Think about this principle: It is the buyer who establishes the price of goods and services sold, not the seller.
Here is another: A seller should never propose a product or service he or she personally favors but a product or service the prospective customer wants and favors.
An Example Customer
About one year ago, a service contractor called on me to evaluate an industrial customer’s needs, write a scope of work, and help select a suitable control system contractor.
The industrial project is a natural gas liquefaction plant with three variable-speed compressors driven by three very large variable-frequency drives (VFD).
When constructed, the electrical equipment building housing the three VFD was delivered with a control system that represented a single point of failure, one programmable controller, one temperature sensor, three airside economizer dampers, three individual packaged air conditioning units.
Apparently, as you may expect, the control system worked reasonably well until the programmable controller failed. When that controller failed, the production of liquified natural gas (LNG) was interrupted.
The air conditioning service company quickly installed simple one-stage thermostats on each air conditioning unit to restore production.
Perhaps the most important difference between a commercial customer and an industrial customer is their respective financial priorities. The commercial customer wants to get back in operation as soon as possible at the lowest possible cost. But, the industrial customer wants uninterrupted production.
Generally, industrial customers will have dual instruments on all key points and often dual control systems to avoid loss of production. Naturally, the industrial customer is more interested in uninterrupted operation than a cheap control system solution.
I specified stand-alone, open-system Honeywell controllers, one for each air conditioning system with individual space temperature and outdoor air temperature sensors and independent control of the airside economizers.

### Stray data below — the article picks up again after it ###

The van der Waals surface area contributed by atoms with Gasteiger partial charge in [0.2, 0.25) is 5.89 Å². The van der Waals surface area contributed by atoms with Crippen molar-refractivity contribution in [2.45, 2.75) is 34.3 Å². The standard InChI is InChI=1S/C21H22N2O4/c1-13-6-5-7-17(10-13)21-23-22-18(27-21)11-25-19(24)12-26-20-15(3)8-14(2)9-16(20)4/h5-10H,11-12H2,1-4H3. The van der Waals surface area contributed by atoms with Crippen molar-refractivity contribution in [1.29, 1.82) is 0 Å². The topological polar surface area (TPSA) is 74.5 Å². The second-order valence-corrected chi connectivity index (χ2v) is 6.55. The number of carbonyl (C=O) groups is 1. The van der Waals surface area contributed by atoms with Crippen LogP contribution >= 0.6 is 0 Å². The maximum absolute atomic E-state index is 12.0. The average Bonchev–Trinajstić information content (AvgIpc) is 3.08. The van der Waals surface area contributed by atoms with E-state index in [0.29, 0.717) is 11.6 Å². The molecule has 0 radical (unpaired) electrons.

The local Honeywell vendor recommended a knowledgeable contractor whose contact information was provided to the service contractor.
Unknown to me, the control system subcontractor treated the project as he would a typical commercial customer by offering a low-cost, single controller, a single outside air temperature sensor, and a single zone temperature sensor.
The service contractor accepted the low-cost, single-point-of-failure system proposed by the subcontractor.
Why would anyone pay a consultant to write a specification and not communicate with the consultant before disregarding the consultant’s counsel?
Did the cheap control system work? Yes. But, what happens when there is another single-point-of-failure? How will the customer evaluate the service contractor?
The service contractor asked me to withdraw my invoice for consultation because he did not follow my counsel. No, I did not ignore the hours I expended for my on-site investigation and developing a solution for an industrial customer.
Would I serve as a consultant to that service company again? Yes, I would. He paid his debt and that is what matters to me.
Know your customer. Understand his priorities. How do you get to know the customer and his or her priorities? ASK QUESTIONS.
John N. White